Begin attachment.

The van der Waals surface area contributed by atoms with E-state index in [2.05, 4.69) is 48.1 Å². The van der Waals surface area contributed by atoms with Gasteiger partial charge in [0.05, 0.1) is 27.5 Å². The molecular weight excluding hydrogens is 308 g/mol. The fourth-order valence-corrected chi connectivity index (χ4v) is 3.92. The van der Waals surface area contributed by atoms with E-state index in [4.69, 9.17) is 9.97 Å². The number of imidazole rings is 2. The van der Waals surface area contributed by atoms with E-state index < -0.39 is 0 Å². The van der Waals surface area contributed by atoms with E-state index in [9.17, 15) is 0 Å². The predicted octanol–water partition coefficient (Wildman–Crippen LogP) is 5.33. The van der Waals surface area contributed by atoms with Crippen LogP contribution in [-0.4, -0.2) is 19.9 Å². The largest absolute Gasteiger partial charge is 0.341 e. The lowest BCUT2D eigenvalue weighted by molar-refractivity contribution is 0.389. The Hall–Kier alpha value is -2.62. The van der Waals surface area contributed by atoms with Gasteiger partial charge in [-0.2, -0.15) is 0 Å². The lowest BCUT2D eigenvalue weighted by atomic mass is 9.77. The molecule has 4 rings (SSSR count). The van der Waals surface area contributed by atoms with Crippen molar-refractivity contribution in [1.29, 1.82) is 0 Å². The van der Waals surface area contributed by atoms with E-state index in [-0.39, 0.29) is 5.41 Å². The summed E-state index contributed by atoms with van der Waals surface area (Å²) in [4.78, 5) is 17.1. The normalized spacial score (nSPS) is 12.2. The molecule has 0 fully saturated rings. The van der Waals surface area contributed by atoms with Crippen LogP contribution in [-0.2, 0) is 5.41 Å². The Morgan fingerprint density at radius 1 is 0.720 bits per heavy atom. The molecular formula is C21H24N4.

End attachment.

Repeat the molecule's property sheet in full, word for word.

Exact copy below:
The van der Waals surface area contributed by atoms with E-state index in [2.05, 4.69) is 48.1 Å². The van der Waals surface area contributed by atoms with Gasteiger partial charge in [0.05, 0.1) is 27.5 Å². The molecular weight excluding hydrogens is 308 g/mol. The fourth-order valence-corrected chi connectivity index (χ4v) is 3.92. The van der Waals surface area contributed by atoms with E-state index in [4.69, 9.17) is 9.97 Å². The number of imidazole rings is 2. The van der Waals surface area contributed by atoms with E-state index < -0.39 is 0 Å². The van der Waals surface area contributed by atoms with E-state index in [9.17, 15) is 0 Å². The predicted octanol–water partition coefficient (Wildman–Crippen LogP) is 5.33. The van der Waals surface area contributed by atoms with Crippen LogP contribution in [-0.4, -0.2) is 19.9 Å². The largest absolute Gasteiger partial charge is 0.341 e. The lowest BCUT2D eigenvalue weighted by molar-refractivity contribution is 0.389. The Hall–Kier alpha value is -2.62. The van der Waals surface area contributed by atoms with Gasteiger partial charge in [-0.2, -0.15) is 0 Å². The lowest BCUT2D eigenvalue weighted by atomic mass is 9.77. The molecule has 4 rings (SSSR count). The van der Waals surface area contributed by atoms with Crippen molar-refractivity contribution in [1.29, 1.82) is 0 Å². The van der Waals surface area contributed by atoms with E-state index in [-0.39, 0.29) is 5.41 Å². The summed E-state index contributed by atoms with van der Waals surface area (Å²) in [4.78, 5) is 17.1. The normalized spacial score (nSPS) is 12.2. The molecule has 0 fully saturated rings. The van der Waals surface area contributed by atoms with Crippen LogP contribution in [-0.2, 0) is 5.41 Å². The Morgan fingerprint density at radius 1 is 0.720 bits per heavy atom. The molecular formula is C21H24N4.